As shown in equation (3), the total enhancement of upconversion luminescence can be ascribed to two parts of contributions, excitation enhancement at the pump wavelength and the quantum efficiency enhancement (i.e. emission enhancement) at the emission wavelength. While the former effect is mainly determined by the local E-field intensity, the latter one has a complex dependence on the Purcell factor, the antenna efficiency and the initial quantum efficiency of the emitter as indicated by equation (2). To achieve efficient luminescence enhancement from an upconversion emitter, ideally, all the factors have to be increased at an appropriate dipole-antenna separation. As predicted in previous studies42,43, unfortunately, these conditions cannot be satisfied simultaneously at the same frequency. For instance, the high antenna efficiency usually means a faster radiative decay rate, which can reduce both the quality factor and the E-field enhancement. Thus, it is necessary to perform systematic calculations to determine the optimal conditions for the coupled emitter-GNR system by balancing several critical geometrical parameters, such as GNR aspect ratio, emitter-GNR distance and emitter orientation.
In this work, we first consider a UCNC located at the end of a GNR (position A) and oriented along the incident light polarization as sketched in the inset of Fig. 1b, with the emitter-GNR separation distance ranging from 2 nm to 120 nm. Here, the emitter-GNR separation distance is defined as the distance between the emitter and the surface of the GNR. Figure 2a compares the ESA enhancement factor |K|4 arising from the fourth power of the near-field enhancement with the relaxation factor due to the spontaneous transition from intermediate state to ground state as a function of the emitter-GNR separation distance for GNR-100-22 and GNP-100. At small separation distances (<20 nm), it is found that the ESA enhancement factor for GNR-100-22 is almost three orders of magnitude larger than that for GNP-100 while their relaxation factors are comparable. This comparison points out the great promise of using the GNR for efficiently increasing the excitation efficiency of the upconversion emitter, resulting from the on-resonance excitation of the emitter at 980 nm. This indication is further corroborated by the overall excitation enhancement for both structures as shown in Fig. 2b, where the enhancement factor for GNR-100-22 is significantly larger than that for GNP-100 and their factors reach a ratio up to 35 at separation distance of 4 nm.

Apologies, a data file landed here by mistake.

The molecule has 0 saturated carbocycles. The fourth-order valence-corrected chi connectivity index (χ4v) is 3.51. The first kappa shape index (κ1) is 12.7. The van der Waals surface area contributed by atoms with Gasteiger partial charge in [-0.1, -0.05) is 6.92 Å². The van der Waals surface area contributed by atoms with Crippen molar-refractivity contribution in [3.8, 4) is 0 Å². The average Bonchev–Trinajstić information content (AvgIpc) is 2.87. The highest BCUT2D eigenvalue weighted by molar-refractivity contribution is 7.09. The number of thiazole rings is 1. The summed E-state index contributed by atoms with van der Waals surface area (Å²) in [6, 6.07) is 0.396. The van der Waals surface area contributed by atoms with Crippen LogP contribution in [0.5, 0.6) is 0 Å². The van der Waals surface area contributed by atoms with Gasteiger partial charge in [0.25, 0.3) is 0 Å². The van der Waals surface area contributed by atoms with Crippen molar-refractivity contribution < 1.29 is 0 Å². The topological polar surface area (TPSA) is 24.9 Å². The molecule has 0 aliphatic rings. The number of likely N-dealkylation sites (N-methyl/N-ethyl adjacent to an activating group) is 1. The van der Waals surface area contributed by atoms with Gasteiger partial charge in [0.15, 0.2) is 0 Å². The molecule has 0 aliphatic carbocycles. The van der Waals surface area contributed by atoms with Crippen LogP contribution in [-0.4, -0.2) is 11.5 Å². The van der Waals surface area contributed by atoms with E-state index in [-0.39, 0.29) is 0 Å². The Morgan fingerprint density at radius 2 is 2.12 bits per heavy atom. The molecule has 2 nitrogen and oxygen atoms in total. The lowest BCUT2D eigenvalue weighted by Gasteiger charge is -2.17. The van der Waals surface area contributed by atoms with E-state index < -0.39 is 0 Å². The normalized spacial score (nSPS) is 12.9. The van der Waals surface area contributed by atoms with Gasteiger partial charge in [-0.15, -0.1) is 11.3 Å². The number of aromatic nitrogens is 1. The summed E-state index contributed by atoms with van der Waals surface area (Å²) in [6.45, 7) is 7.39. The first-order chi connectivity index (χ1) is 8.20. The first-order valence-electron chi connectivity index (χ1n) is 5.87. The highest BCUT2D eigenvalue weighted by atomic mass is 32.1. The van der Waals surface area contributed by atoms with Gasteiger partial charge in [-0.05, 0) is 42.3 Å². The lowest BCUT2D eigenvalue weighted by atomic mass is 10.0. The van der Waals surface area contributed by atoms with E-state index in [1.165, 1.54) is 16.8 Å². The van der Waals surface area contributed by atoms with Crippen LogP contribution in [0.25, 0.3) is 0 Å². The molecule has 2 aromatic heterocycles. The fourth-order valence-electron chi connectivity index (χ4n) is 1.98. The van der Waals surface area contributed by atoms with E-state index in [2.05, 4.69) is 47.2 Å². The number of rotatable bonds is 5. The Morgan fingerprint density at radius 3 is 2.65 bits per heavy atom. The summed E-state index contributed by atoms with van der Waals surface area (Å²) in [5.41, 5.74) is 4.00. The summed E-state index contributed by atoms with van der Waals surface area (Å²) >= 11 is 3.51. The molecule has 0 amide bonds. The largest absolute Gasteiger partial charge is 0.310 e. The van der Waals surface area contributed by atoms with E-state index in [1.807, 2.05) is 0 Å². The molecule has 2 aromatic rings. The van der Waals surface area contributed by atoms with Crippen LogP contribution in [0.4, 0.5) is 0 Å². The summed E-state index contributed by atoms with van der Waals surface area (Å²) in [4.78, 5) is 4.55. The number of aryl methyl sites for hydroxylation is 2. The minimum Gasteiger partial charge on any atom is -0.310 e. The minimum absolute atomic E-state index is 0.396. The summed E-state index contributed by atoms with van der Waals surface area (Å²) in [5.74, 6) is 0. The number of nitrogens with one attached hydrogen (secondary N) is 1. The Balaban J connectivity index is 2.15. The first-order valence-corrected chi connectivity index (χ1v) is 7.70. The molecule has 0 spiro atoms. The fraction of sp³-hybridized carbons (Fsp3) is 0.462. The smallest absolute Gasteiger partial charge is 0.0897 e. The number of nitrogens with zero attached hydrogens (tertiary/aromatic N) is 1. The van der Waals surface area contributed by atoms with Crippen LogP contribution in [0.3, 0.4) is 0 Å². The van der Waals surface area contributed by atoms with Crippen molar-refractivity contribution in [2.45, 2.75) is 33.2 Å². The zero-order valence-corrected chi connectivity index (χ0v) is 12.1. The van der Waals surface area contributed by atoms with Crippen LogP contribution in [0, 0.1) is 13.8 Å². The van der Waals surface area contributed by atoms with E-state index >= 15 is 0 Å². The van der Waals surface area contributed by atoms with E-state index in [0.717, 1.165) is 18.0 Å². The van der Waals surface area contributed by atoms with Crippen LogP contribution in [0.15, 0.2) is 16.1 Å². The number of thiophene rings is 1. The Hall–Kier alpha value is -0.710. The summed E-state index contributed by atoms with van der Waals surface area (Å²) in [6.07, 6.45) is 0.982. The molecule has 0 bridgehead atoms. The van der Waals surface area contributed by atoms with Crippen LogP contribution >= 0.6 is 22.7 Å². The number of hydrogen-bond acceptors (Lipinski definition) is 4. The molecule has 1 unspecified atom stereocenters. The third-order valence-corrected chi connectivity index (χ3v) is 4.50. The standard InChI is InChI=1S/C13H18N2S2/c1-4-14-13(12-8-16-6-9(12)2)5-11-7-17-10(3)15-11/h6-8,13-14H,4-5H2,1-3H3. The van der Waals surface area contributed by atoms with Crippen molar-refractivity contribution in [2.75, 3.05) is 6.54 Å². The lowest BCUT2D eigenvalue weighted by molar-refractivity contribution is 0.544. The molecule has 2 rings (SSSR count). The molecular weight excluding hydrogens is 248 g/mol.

Figure 3 shows the normalized total and radiative decay rates as functions of wavelength and separation. Figure 3a shows the two decay rates as a function of wavelength at emitter-GNR separation distances of 3, 5, 8, 16, 30 and 50 nm, which indicates strong modification to both decay rates at smaller distances due to stronger coupling of the dipole emission to the GNR plasmon resonance. More specifically, the upper panel of Fig. 3a shows that the normalized total power emitted by the dipole in the vicinity of the GNR exhibits three spectral peaks, corresponding to the dipolar, quadrupolar and transverse resonance bands of the GNR at 980, 650 and 540 nm, respectively. When the emitter is very close to the GNR tip (3-nm separation distance), the electromagnetic coupling between the emitter and the transverse plasmon resonance at 540 nm holds a prominent feature in the total decay rate, overwhelming the other two peaks. However, this coupling diminishes quickly as the separation distance increases and the total decay rates at the quadrupolar and dipolar plasmon resonance bands (650 and 980 nm) decrease slowly for separation distance greater than 8 nm. In contrast, the lower panel of Fig. 3a shows that the normalized radiative decay rate (i. e. Purcell factor) is exclusively dominated by the longitudinal plasmon resonance at 980 nm for all separation distances, where the quadrupolar and transverse plasmon resonance bands have negligible modification to the radiative decay rate. Figure 3b shows the two decay rates as a function of separation distance at wavelengths 540 and 650 nm. On the one hand, the results shown in the upper panel indicate that the total decay rate at the two wavelengths can be enhanced by up to four orders of magnitude but decreases rapidly with increasing the separation distance. On the other hand, the lower panel of Fig. 3b shows that the radiative decay rates at 650 and 540 nm are not dramatically modified by the corresponding plasmon resonance bands, implying that the total decay rate enhancements are due mainly to the accelerated non-radiative decay rates leading to unwanted luminescence quenching. Although luminescence quenching due to Föster-type energy transfer and intrinsic absorption of the GNR at small separation distances dissipates a significant amount of emission energy at 540 and 650 nm, the strong scattering capability of the GNR can still direct the emission power to reach the far-field region. This is the basis for enhancing the total fluorescence of an UCNC with cooperation of local field-induced increased absorption.